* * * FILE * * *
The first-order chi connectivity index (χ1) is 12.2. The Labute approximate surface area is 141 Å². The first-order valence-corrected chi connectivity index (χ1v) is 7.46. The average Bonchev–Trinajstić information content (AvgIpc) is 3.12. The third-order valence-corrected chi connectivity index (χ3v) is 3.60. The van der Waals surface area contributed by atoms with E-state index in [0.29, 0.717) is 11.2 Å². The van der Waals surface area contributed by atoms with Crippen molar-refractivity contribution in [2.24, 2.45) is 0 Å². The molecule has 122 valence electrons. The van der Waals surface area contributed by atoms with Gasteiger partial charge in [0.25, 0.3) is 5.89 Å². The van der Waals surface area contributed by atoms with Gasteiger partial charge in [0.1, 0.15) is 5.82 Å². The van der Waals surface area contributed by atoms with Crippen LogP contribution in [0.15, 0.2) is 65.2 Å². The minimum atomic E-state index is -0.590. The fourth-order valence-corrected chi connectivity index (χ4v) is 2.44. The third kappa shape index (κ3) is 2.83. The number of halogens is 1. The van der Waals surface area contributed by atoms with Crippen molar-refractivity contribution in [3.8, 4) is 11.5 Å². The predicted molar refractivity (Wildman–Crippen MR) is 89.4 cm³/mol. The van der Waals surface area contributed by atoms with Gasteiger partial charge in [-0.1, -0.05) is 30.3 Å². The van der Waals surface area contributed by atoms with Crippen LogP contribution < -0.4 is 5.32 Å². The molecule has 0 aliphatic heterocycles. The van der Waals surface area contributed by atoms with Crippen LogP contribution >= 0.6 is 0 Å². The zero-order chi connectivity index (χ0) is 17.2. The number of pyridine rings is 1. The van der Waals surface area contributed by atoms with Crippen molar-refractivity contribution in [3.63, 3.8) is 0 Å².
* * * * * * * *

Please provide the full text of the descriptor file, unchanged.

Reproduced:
The first-order chi connectivity index (χ1) is 12.2. The Labute approximate surface area is 141 Å². The first-order valence-corrected chi connectivity index (χ1v) is 7.46. The average Bonchev–Trinajstić information content (AvgIpc) is 3.12. The third-order valence-corrected chi connectivity index (χ3v) is 3.60. The van der Waals surface area contributed by atoms with E-state index in [0.29, 0.717) is 11.2 Å². The van der Waals surface area contributed by atoms with Crippen molar-refractivity contribution in [2.24, 2.45) is 0 Å². The molecule has 122 valence electrons. The van der Waals surface area contributed by atoms with Gasteiger partial charge in [0.25, 0.3) is 5.89 Å². The van der Waals surface area contributed by atoms with Gasteiger partial charge in [0.1, 0.15) is 5.82 Å². The van der Waals surface area contributed by atoms with Crippen LogP contribution in [0.15, 0.2) is 65.2 Å². The minimum atomic E-state index is -0.590. The fourth-order valence-corrected chi connectivity index (χ4v) is 2.44. The third kappa shape index (κ3) is 2.83. The number of halogens is 1. The van der Waals surface area contributed by atoms with Crippen molar-refractivity contribution in [3.8, 4) is 11.5 Å². The predicted molar refractivity (Wildman–Crippen MR) is 89.4 cm³/mol. The van der Waals surface area contributed by atoms with Gasteiger partial charge in [-0.1, -0.05) is 30.3 Å². The van der Waals surface area contributed by atoms with Crippen LogP contribution < -0.4 is 5.32 Å². The molecule has 0 aliphatic heterocycles. The van der Waals surface area contributed by atoms with Crippen LogP contribution >= 0.6 is 0 Å². The zero-order chi connectivity index (χ0) is 17.2. The number of pyridine rings is 1. The van der Waals surface area contributed by atoms with Crippen molar-refractivity contribution in [3.63, 3.8) is 0 Å².